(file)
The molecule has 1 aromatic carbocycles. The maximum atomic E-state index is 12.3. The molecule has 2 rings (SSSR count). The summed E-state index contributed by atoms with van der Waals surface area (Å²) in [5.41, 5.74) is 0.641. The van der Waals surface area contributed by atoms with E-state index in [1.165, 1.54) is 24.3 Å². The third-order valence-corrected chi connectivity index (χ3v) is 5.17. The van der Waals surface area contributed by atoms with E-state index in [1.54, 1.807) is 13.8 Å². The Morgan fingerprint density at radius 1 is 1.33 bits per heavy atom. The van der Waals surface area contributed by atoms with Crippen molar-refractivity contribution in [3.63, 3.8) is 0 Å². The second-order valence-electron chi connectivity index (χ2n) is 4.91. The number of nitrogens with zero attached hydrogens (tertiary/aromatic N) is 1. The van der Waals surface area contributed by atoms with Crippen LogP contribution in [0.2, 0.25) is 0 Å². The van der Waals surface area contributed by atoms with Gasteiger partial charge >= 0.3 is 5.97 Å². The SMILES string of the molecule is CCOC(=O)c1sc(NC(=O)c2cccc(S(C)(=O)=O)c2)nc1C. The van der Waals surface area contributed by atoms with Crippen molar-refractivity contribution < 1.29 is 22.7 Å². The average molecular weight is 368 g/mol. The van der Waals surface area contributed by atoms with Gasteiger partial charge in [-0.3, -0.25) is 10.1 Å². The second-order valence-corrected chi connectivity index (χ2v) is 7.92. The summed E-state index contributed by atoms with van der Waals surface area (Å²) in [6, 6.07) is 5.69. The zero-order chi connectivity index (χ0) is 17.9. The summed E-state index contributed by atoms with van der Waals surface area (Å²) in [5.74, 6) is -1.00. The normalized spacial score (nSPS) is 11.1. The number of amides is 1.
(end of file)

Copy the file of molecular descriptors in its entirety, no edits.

The molecule has 1 aromatic carbocycles. The maximum atomic E-state index is 12.3. The molecule has 2 rings (SSSR count). The summed E-state index contributed by atoms with van der Waals surface area (Å²) in [5.41, 5.74) is 0.641. The van der Waals surface area contributed by atoms with E-state index in [1.165, 1.54) is 24.3 Å². The third-order valence-corrected chi connectivity index (χ3v) is 5.17. The van der Waals surface area contributed by atoms with E-state index in [1.54, 1.807) is 13.8 Å². The Morgan fingerprint density at radius 1 is 1.33 bits per heavy atom. The van der Waals surface area contributed by atoms with Crippen molar-refractivity contribution in [3.63, 3.8) is 0 Å². The second-order valence-electron chi connectivity index (χ2n) is 4.91. The number of nitrogens with zero attached hydrogens (tertiary/aromatic N) is 1. The van der Waals surface area contributed by atoms with Crippen LogP contribution in [0.2, 0.25) is 0 Å². The van der Waals surface area contributed by atoms with Gasteiger partial charge >= 0.3 is 5.97 Å². The SMILES string of the molecule is CCOC(=O)c1sc(NC(=O)c2cccc(S(C)(=O)=O)c2)nc1C. The van der Waals surface area contributed by atoms with Crippen molar-refractivity contribution < 1.29 is 22.7 Å². The average molecular weight is 368 g/mol. The van der Waals surface area contributed by atoms with Gasteiger partial charge in [-0.3, -0.25) is 10.1 Å². The second-order valence-corrected chi connectivity index (χ2v) is 7.92. The summed E-state index contributed by atoms with van der Waals surface area (Å²) in [6, 6.07) is 5.69. The zero-order chi connectivity index (χ0) is 17.9. The summed E-state index contributed by atoms with van der Waals surface area (Å²) in [5.74, 6) is -1.00. The normalized spacial score (nSPS) is 11.1. The number of amides is 1.